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Boston, Massachusetts 02114


This is a pilot study to evaluate the use feasibility of the iThermonitor, a continuous temperature monitoring device, as a clinical support and patient self-management tool in the management of pediatrics patients on myelosuppressive therapies for acute leukemia and other childhood cancers.

Study summary:

Neutropenia, secondary to myelosupressive therapies, predisposes patients to significant risk for infectious complications which increases morbidity and mortality. Usually, fever is the first clinical sign of the inflammatory response to the infective process; and early detection is an indication for empiric antimicrobial therapy and further evaluation to determine risk for sepsis. Today, broad-spectrum antimicrobial therapy at the first detection of fever has helped significantly decreased the mortality associated with neutropenia in the intensive phase of chemotherapy. Therefore, early detection of fever, through regular temperature monitoring, in a neutropenic patient is critical to improved clinical outcome. Vigilance on the part of care providers and care givers is crucial to early detection. Traditionally, this is simply done through episodic oral or axillary monitoring of temperature. In this study, we propose to test the use feasibility of an innovative device that continuously monitors body temperature as a clinical decision support tool in pediatric patients undergoing myelosuppressive therapies for acute leukemias and other childhood cancers. The iThermonitor, a FDA class II device, is a high accuracy device that continuously monitors body temperature and connects to a receiver (iPad mini) via bluetooth to display body temperature data in real time. The iThermonitor is attached to the skin by a hydrogel dressing which can be changed as needed. It captures data even without connection to a receiver and it can establish connection to a paired receiver device (the iPad mini) within a range of three meters. The provided iPad mini will be pre-loaded with the iThermonitor app which will be used to pair the receiver with the iThermonitor device. The device monitors body temperature every four seconds and is able to store 10 days worth of data that can be offloaded as soon as it establishes connection with a receiver. It is able to measure temperature in the range of 25-45 degrees Celsius. Users are able to set temperature limits at which alerts for which out-of-range temperature can go off. It also provides care providers an opportunity to remotely monitor their patients' temperature in the immediate period after discharge from the hospital. Therefore, we hypothesize that the iThermonitor can serve as a feasible clinical decision support in the management of pediatric patients undergoing intensive treatments for acute leukemia and other childhood cancers. This study will be implemented as a pilot study to test the use feasibility of the iThermonitor as a clinical decision support for continuous temperature monitoring in a dyad of 25 pediatrics patients, (aged 2yrs - 17yrs) on myelosuppressive therapies for acute leukemia and other childhood cancers at the MGH Pediatric Hematology and Oncology group, and their caregivers. The iThermonitor will be used by patients and their caregivers at home over a 2-week study period starting from the day after chemotherapy. There will be two study visits: study enrollment and study closeout. The investigators have chosen to implement this study as a feasibility study because the investigators' goal is to determine if continuous temperature monitoring by the iThermonitor can work in home settings. To the investigators' knowledge, the researchers are not aware of any previous research exploring continuous temperature monitoring in pediatric oncology patients on myelosuppresive therapies. Therefore, findings from this study have the potential to advance knowledge about the management of fever in pediatric patients on myelosuppresive therapies.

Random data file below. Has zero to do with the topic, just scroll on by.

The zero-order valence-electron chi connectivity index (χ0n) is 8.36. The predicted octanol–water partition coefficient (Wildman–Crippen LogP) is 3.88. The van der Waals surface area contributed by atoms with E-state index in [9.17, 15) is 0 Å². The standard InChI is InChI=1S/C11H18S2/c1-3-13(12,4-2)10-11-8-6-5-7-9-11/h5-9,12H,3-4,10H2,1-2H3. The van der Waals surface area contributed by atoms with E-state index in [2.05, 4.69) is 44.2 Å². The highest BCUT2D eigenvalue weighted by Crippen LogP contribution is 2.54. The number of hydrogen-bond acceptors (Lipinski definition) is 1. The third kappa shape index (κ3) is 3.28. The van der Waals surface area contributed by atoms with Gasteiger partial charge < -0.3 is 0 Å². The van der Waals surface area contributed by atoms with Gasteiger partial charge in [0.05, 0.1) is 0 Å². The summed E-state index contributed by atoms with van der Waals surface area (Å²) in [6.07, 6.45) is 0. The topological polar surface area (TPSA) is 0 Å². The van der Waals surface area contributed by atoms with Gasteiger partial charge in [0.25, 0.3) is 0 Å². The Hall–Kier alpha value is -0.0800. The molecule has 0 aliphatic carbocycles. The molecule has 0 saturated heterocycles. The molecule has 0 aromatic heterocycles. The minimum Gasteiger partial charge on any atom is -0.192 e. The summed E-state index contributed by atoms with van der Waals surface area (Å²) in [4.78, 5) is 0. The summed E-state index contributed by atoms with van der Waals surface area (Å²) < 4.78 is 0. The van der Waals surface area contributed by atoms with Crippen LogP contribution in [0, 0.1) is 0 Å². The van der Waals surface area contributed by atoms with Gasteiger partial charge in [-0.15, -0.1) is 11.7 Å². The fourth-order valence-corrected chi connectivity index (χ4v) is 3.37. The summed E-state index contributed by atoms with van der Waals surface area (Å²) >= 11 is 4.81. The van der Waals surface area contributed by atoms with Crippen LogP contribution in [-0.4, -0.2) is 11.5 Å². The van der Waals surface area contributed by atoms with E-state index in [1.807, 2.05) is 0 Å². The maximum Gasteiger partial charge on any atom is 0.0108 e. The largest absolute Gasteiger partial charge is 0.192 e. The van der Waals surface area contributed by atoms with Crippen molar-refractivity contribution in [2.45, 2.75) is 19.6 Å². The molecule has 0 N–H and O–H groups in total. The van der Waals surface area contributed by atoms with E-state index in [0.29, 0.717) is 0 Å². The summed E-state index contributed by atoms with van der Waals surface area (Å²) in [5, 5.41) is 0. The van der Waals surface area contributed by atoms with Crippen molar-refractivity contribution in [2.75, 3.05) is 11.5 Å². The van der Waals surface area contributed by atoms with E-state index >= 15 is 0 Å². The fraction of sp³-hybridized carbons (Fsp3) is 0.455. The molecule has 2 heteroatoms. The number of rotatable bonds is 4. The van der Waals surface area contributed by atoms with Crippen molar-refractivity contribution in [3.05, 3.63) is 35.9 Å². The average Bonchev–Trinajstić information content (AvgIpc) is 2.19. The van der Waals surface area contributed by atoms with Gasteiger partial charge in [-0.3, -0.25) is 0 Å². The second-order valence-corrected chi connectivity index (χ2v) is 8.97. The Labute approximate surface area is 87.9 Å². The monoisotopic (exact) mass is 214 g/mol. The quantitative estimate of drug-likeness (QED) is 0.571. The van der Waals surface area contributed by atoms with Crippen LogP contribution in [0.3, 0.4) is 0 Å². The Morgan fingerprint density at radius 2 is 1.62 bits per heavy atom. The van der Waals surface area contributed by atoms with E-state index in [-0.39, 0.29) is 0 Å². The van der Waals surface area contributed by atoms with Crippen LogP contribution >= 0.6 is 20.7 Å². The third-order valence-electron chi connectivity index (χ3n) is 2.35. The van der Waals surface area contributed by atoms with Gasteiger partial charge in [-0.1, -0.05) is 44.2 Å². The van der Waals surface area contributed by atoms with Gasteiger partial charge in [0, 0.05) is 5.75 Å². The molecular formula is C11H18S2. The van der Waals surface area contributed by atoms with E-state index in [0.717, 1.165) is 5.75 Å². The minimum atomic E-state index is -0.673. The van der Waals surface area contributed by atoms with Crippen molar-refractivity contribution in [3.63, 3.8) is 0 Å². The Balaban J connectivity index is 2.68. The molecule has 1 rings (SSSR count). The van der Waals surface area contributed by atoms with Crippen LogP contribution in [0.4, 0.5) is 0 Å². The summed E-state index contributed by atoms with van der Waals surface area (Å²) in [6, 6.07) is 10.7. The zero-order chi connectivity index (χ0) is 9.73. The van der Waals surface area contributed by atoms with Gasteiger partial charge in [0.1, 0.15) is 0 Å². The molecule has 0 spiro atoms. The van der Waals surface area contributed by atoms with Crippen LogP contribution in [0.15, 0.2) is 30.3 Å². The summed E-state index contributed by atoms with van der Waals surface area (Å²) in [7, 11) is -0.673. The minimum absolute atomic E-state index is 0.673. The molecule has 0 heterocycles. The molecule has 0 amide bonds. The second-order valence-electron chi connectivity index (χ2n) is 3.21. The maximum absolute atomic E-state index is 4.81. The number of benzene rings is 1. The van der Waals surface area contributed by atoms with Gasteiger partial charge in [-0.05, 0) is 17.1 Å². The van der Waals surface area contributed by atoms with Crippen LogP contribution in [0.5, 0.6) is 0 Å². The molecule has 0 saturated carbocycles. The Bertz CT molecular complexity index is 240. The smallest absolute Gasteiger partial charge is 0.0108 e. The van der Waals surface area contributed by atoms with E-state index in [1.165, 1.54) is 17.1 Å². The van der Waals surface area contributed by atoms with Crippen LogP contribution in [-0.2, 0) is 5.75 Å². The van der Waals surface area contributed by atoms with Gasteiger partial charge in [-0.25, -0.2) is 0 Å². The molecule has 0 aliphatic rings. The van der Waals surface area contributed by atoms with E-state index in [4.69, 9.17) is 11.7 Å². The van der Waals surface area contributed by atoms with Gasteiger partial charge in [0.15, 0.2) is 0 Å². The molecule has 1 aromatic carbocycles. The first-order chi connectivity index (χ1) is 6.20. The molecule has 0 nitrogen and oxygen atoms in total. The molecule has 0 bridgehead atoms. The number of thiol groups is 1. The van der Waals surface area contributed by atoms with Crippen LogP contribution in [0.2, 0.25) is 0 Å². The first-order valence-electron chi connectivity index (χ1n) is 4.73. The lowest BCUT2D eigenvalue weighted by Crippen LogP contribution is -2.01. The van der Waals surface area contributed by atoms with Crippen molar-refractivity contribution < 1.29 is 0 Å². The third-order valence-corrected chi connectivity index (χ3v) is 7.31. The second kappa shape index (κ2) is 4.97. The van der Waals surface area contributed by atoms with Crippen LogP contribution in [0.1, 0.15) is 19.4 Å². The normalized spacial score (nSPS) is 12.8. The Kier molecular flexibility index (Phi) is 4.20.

Inclusion Criteria: - Dyad consists of a pediatric patient aged 2-17 years undergoing myelosuppressive therapies for acute leukemias and other childhood cancers. - Dyad also includes a caregiver, ≥ 18 years of age that is willing to participate in the study. - Ability of caregiver or patient (if old enough) to read and speak English. - If applicable, willingness of the patient to shave axillary (armpit) hair. - Caregiver (parent or legal guardian) must give informed consent for dyad participation. Exclusion Criteria: - Patient has a history of allergy to hydrogel dressing or ongoing skin diseases - Patients with ongoing febrile illness or documented infectious disease.



Primary Contact:

Principal Investigator
Stephen Agboola, MD, MPH
Partners Connected Health Innovations

Backup Contact:


Location Contact:

Boston, Massachusetts 02114
United States

There is no listed contact information for this specific location.

Site Status: N/A

Data Source: ClinicalTrials.gov

Date Processed: January 21, 2020

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